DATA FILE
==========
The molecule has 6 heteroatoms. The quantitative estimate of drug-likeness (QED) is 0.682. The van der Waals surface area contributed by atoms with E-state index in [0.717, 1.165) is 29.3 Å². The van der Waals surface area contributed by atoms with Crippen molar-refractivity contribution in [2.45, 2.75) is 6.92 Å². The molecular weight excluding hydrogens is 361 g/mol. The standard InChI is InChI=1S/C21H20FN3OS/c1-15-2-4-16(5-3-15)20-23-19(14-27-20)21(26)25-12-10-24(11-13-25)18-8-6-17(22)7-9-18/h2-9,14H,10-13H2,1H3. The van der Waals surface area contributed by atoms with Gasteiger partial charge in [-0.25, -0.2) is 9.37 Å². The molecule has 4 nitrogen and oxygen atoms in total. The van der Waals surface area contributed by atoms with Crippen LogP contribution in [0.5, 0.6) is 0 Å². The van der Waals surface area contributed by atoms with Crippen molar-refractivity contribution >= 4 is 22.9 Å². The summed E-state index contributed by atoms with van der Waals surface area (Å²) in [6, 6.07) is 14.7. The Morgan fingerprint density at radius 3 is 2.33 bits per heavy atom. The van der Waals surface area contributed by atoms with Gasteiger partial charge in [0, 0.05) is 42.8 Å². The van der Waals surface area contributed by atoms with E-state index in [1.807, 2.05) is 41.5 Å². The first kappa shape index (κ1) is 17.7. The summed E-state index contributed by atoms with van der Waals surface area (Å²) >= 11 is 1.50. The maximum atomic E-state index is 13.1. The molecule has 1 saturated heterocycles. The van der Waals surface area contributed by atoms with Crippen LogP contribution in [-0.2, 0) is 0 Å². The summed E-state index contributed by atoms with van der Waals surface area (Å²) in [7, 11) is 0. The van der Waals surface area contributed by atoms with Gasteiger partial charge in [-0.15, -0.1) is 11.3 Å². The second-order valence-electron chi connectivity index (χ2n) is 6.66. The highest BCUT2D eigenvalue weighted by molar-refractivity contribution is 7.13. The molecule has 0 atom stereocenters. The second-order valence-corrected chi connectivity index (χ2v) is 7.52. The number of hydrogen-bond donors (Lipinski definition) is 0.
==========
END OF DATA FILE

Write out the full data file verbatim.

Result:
The molecule has 6 heteroatoms. The quantitative estimate of drug-likeness (QED) is 0.682. The van der Waals surface area contributed by atoms with E-state index in [0.717, 1.165) is 29.3 Å². The van der Waals surface area contributed by atoms with Crippen molar-refractivity contribution in [2.45, 2.75) is 6.92 Å². The molecular weight excluding hydrogens is 361 g/mol. The standard InChI is InChI=1S/C21H20FN3OS/c1-15-2-4-16(5-3-15)20-23-19(14-27-20)21(26)25-12-10-24(11-13-25)18-8-6-17(22)7-9-18/h2-9,14H,10-13H2,1H3. The van der Waals surface area contributed by atoms with Gasteiger partial charge in [-0.25, -0.2) is 9.37 Å². The molecule has 4 nitrogen and oxygen atoms in total. The van der Waals surface area contributed by atoms with Crippen LogP contribution in [0.5, 0.6) is 0 Å². The van der Waals surface area contributed by atoms with Crippen molar-refractivity contribution >= 4 is 22.9 Å². The summed E-state index contributed by atoms with van der Waals surface area (Å²) in [6, 6.07) is 14.7. The Morgan fingerprint density at radius 3 is 2.33 bits per heavy atom. The van der Waals surface area contributed by atoms with Gasteiger partial charge in [0, 0.05) is 42.8 Å². The van der Waals surface area contributed by atoms with E-state index in [1.807, 2.05) is 41.5 Å². The first kappa shape index (κ1) is 17.7. The summed E-state index contributed by atoms with van der Waals surface area (Å²) >= 11 is 1.50. The maximum atomic E-state index is 13.1. The molecule has 1 saturated heterocycles. The van der Waals surface area contributed by atoms with Crippen LogP contribution in [-0.2, 0) is 0 Å². The summed E-state index contributed by atoms with van der Waals surface area (Å²) in [7, 11) is 0. The van der Waals surface area contributed by atoms with Gasteiger partial charge in [-0.15, -0.1) is 11.3 Å². The second-order valence-electron chi connectivity index (χ2n) is 6.66. The highest BCUT2D eigenvalue weighted by molar-refractivity contribution is 7.13. The molecule has 0 atom stereocenters. The second-order valence-corrected chi connectivity index (χ2v) is 7.52. The number of hydrogen-bond donors (Lipinski definition) is 0.